Anderson entered the Air Force in 1981 and was assigned to Randolph Air Force Base, Texas, as the chief of communication maintenance at the communications squadron. In 1986, he was selected to attend Undergraduate Pilot Training at Vance Air Force Base, Okla. Upon graduation, he was assigned to the 2nd Airborne Command and Control Squadron, Offutt Air Force Base, Neb., as an EC-135 pilot. Anderson had logged over 3,000 hours in various models of the KC-135 and the T-38A aircraft.

He was selected as an astronaut in December 1994. He flew on STS-89 in January 1998.

Navy Capt. (Dr.) David M. Brown was 46 and from Arlington, Va. He received a bachelor of science degree in biology from the College of William and Mary in Williamsburg, Va., in 1978, and a doctorate in medicine from Eastern Virginia Medical School in 1982.

Upon completion of flight surgeon training in 1984, was assigned to Adak, Alaska. He was then deployed aboard the carrier USS Carl Vinson. In 1988, he was the only flight surgeon in a 10-year period to be chosen for pilot training. He received his wings of gold in 1990. Brown flew the A-6E Intruder and later the F-18 Hornet. He served aboard the carrier USS Independence. In 1995, he reported to the Navy Test Pilot School as its flight surgeon, where he also flew the T-38 Talon. Brown logged over 2,700 flight hours, with 1,700 in high performance military aircraft.

He was selected as an astronaut in 1996. This was his first flight into space.

Navy Cmdr. (Dr.) Laurel B. Clark was born in Iowa, but considered Racine, Wis., to be her hometown. She was married with one child. She received her bachelor of science degree in zoology in 1983 and doctorate in medicine in 1987, both from the University of Wisconsin in Madison.

During medical school, Clark did active duty training with the Diving Medicine Department at the Naval Experimental Diving Unit, Panama City, Fla., in March 1987. After completing medical school, Clark underwent postgraduate medical education in Pediatrics at the Naval Hospital Bethesda, Md. In 1989, she completed Navy undersea medical officer training at the Naval Undersea Medical Institute in Groton, Conn., and diving medical officer training at the Naval Diving and Salvage Training Center in Panama City.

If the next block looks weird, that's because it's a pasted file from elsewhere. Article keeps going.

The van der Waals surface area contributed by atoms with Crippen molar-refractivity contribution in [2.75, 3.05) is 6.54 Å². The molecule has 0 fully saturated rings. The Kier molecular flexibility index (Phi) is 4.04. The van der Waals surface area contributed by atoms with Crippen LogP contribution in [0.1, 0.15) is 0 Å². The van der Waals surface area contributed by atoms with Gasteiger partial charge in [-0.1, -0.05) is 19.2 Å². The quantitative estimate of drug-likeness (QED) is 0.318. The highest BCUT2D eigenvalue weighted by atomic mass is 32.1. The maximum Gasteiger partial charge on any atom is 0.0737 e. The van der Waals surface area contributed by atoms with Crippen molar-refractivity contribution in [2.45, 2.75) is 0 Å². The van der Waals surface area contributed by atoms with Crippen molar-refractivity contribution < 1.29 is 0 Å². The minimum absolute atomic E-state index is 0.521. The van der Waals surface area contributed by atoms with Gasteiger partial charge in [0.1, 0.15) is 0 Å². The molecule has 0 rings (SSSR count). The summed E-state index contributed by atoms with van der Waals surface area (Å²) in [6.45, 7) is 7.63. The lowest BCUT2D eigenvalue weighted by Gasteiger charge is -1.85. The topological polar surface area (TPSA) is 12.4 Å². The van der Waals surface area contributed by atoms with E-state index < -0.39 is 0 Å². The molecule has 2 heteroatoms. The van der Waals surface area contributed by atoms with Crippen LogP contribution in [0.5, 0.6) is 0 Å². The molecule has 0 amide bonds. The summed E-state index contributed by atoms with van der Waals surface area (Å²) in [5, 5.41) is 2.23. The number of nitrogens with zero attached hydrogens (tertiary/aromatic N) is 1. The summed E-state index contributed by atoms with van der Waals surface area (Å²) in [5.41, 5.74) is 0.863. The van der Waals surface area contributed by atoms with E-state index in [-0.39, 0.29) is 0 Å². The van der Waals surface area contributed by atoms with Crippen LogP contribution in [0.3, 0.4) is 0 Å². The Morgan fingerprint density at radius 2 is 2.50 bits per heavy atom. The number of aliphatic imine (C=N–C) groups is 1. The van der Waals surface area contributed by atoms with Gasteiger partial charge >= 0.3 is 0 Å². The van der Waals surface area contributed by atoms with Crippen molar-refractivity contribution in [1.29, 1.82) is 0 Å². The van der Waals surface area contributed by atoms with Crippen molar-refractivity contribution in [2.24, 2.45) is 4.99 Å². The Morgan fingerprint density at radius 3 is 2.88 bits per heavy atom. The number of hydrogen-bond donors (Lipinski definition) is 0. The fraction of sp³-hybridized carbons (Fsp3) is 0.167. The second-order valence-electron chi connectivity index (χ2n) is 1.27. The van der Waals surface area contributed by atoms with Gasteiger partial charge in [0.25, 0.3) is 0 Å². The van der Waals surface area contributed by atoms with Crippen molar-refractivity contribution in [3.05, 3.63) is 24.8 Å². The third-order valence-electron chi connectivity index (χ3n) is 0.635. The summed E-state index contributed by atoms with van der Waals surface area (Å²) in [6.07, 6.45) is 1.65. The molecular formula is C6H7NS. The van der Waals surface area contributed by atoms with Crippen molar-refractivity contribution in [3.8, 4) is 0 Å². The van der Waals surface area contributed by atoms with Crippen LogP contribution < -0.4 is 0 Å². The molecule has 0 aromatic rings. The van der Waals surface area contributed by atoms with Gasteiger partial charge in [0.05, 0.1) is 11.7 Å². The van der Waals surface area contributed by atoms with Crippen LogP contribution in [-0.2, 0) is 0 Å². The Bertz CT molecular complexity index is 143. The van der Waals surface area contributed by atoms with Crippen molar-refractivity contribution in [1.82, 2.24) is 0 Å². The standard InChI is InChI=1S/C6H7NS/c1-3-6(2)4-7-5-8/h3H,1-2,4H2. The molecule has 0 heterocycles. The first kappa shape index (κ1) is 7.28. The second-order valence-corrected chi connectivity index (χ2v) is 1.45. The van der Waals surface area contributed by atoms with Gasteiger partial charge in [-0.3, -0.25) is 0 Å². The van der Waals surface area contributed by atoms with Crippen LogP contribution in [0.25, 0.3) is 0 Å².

She was then assigned as the Submarine Squadron Fourteen Medical Department Head in Holy Loch, Scotland. During that assignment, she dove with U.S. Navy divers and Naval Special Warfare Unit Two Seals and performed numerous medical evacuations from submarines.

Clark also was designated as a Naval flight surgeon. She was stationed at Marine Corps Air Station Yuma, Ariz. She made numerous deployments, including one overseas to the Western Pacific, practiced medicine in austere environments and flew on multiple aircraft.

Prior to her selection as an astronaut candidate, she served as a flight surgeon for the Naval Flight Officer advanced training squadron in Pensacola, Fla.

The Columbia mission was her first space flight.

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Related Sites:
Remarks by the President on the Loss of Space Shuttle Columbia
DoD Mourns, Begins Help After Columbia Shuttle Tragedy
Space Shuttle Columbia and Her Crew (NASA Web Site)